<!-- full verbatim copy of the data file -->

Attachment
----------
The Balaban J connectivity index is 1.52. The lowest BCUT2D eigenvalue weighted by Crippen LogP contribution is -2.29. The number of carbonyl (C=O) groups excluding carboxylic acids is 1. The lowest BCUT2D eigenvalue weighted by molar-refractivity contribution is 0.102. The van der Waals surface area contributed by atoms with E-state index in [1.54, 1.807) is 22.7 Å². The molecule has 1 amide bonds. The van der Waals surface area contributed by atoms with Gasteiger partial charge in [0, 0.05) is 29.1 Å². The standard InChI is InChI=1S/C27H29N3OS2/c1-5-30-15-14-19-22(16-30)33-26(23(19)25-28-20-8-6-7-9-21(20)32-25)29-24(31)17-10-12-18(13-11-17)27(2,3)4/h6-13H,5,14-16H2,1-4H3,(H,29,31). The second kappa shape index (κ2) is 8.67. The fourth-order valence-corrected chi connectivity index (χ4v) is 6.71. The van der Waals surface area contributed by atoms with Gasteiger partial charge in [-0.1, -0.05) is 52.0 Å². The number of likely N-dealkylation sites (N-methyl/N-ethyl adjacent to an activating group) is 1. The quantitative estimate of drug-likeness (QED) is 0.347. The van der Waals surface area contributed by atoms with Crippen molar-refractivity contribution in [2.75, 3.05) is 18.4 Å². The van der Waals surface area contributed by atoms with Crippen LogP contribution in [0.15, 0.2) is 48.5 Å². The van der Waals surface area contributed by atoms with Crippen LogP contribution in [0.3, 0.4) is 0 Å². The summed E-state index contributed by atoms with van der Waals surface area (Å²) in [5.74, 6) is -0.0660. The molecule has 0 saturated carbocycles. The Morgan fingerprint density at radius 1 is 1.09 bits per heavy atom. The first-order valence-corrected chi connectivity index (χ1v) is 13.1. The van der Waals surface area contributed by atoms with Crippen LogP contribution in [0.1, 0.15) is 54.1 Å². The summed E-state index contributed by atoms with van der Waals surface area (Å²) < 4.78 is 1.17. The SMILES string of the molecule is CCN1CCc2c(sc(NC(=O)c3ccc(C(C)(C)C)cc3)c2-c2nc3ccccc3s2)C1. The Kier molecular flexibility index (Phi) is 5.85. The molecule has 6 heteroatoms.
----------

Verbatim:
The Balaban J connectivity index is 1.52. The lowest BCUT2D eigenvalue weighted by Crippen LogP contribution is -2.29. The number of carbonyl (C=O) groups excluding carboxylic acids is 1. The lowest BCUT2D eigenvalue weighted by molar-refractivity contribution is 0.102. The van der Waals surface area contributed by atoms with E-state index in [1.54, 1.807) is 22.7 Å². The molecule has 1 amide bonds. The van der Waals surface area contributed by atoms with Gasteiger partial charge in [0, 0.05) is 29.1 Å². The standard InChI is InChI=1S/C27H29N3OS2/c1-5-30-15-14-19-22(16-30)33-26(23(19)25-28-20-8-6-7-9-21(20)32-25)29-24(31)17-10-12-18(13-11-17)27(2,3)4/h6-13H,5,14-16H2,1-4H3,(H,29,31). The second kappa shape index (κ2) is 8.67. The fourth-order valence-corrected chi connectivity index (χ4v) is 6.71. The van der Waals surface area contributed by atoms with Gasteiger partial charge in [-0.1, -0.05) is 52.0 Å². The number of likely N-dealkylation sites (N-methyl/N-ethyl adjacent to an activating group) is 1. The quantitative estimate of drug-likeness (QED) is 0.347. The van der Waals surface area contributed by atoms with Crippen molar-refractivity contribution in [2.75, 3.05) is 18.4 Å². The van der Waals surface area contributed by atoms with Crippen LogP contribution in [0.15, 0.2) is 48.5 Å². The van der Waals surface area contributed by atoms with Crippen LogP contribution in [0.3, 0.4) is 0 Å². The summed E-state index contributed by atoms with van der Waals surface area (Å²) in [5.74, 6) is -0.0660. The molecule has 0 saturated carbocycles. The Morgan fingerprint density at radius 1 is 1.09 bits per heavy atom. The first-order valence-corrected chi connectivity index (χ1v) is 13.1. The van der Waals surface area contributed by atoms with Crippen LogP contribution in [0.1, 0.15) is 54.1 Å². The summed E-state index contributed by atoms with van der Waals surface area (Å²) < 4.78 is 1.17. The SMILES string of the molecule is CCN1CCc2c(sc(NC(=O)c3ccc(C(C)(C)C)cc3)c2-c2nc3ccccc3s2)C1. The Kier molecular flexibility index (Phi) is 5.85. The molecule has 6 heteroatoms.